translate DS games

Discussion in 'NDS - ROM Hacking and Translations' started by simonrule, Dec 22, 2009.

Dec 22, 2009

translate DS games by simonrule at 9:33 PM (2,872 Views / 0 Likes) 7 replies

  1. simonrule
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    Newcomer simonrule Member

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    can any one tell me how can extract text from ds games to translate to any language
     
  2. DarthNemesis

    Member DarthNemesis GBAtemp Maniac

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    1. Extract all the files using dslazy/dsbuff.
    2. Look at different files in a hex editor until you find text (it's usually Shift-JIS or Unicode encoding, so check for both).
    3. Examine the file until you've figured out how the game finds each line.
    4. Write a program to extract the text from the file and insert replacement text, recalculating any lengths/pointers.

    People have already done that for a few games, but there is no common file format for text, so there is no magic tool that works with every game. You generally have to figure out the game's file format yourself, so it takes dedication and motivation.
     
  3. simonrule
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    Newcomer simonrule Member

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    im etract the files but how i can translate tell me how i can find text to translate
     
  4. simonrule
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    Newcomer simonrule Member

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    help me please how i can find text to translate
     
  5. psycoblaster

    Member psycoblaster Divine

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    Well there is a magic tool that works with every game- the hex editor [​IMG]
     
  6. simonrule
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    Newcomer simonrule Member

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    can tell me please how i can find text with hex editor in any games
     
  7. luke_c

    Member luke_c Big Boss

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    I doubt anything anyone says to you is gonna get to you, so there's no point explaining anything, you're probably thinking it's just going to be a text file you can edit, it isn't.
     
  8. FAST6191

    Reporter FAST6191 Techromancer

    pip
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    I dare say you have already been told but:

    Remember the useless code you used as a kid 1=A 2=B 3=C and so on?

    Same idea here except we use hex.

    In reality it can be anything although there are many tricks you can use to find the meaning of the text including but not limited to luck (you have predefinied/common encodings like unicode, shiftJIS or ASCII or a very minor tweak or merging of them).

    Corruption and brute force: find the area of memory responsible for displaying text on a screen. Mess with it by either randomising it or filling it with the same string and thus change the on screen display. As you control the changes you can often rapidly work out what is what.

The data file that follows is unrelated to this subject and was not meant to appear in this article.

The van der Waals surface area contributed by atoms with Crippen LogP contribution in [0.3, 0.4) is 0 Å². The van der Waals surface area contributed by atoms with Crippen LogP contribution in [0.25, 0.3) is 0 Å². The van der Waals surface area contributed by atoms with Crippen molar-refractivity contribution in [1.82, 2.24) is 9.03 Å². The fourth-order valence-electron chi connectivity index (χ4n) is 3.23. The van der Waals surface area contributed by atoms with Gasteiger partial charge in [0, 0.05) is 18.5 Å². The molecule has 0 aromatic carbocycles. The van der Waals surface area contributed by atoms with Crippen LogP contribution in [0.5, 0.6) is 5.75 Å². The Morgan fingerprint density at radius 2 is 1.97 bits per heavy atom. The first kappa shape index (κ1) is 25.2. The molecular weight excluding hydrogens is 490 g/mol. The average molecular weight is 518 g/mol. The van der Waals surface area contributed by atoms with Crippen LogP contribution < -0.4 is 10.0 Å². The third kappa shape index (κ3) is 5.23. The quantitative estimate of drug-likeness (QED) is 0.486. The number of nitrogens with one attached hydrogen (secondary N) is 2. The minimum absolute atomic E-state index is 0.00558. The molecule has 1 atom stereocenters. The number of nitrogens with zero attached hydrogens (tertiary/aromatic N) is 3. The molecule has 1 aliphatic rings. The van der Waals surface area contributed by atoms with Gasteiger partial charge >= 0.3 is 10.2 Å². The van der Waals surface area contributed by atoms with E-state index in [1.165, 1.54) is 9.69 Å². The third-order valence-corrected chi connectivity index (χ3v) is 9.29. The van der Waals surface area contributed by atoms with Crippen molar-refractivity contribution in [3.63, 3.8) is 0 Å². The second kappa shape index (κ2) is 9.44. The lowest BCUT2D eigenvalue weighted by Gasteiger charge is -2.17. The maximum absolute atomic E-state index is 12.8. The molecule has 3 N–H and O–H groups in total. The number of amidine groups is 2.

Linguistics; in English the space character is undoubtedly the most common charactern and as such it will likely be the most common character, similarly nearly every word has a vowel in it. Two and three letter words will often be things like "the" "and" "it" "if" "to" and a multitude of other "joining" sorts of works as you should already have the space character, sentences will start with a capital letter but capitals are otherwise somewhat rare in use. The only reason language works is because of patterns like this, a simple Japanese one is that Japanese broadly speaking has three sets of character called hiragana, katakana (collectively known as Kana) and Kanji and they are very much treated as three distinct sets of characters, Kanji are complex looking shapes compared to the others and in simpler games.

    Computing knowledge: most character encodings but not all by any means will encode their characters one after the other (go back to the top: A=1 B=2 C=3......, same applies in ASCII, unicode and to some extent shiftJIS). You can use a relative search tool to scan the file for instances where the hex is different according to the pattern you tell it, crystaltile2 has one as does "monkey moore".
    Work in language knowledge: around 30 base characters multiplied by two for the cases and add 10 for Arabic numbers. Far less than the 256 characters that an 8 bit encoding uses and far less than the 43046721 16 bit encoding allows- meaning a character distribution will likely be focused on certain numbers courtesy of the relative encoding thing I was on about a few lines back.....
    You can twist this and know the length of a sentence: as well as space you also have fullstop and in computing you will often have end of line characters (usually 00 but it does change), you can search for 00 and then assuming you know how many bits encode each character you can then work sentence length out looking at the game.
    Games/characters will often have phrases which get repeated (See final fantasy and "kupo" as a basic example) or have words with nice things to latch onto "noooooooooooooooooooooooo" looks very obvious in code.

    I would go in depth and detail the countless other tricks available but it has been covered before in guides written by everyone who as thus far replied to you.
    You take
     

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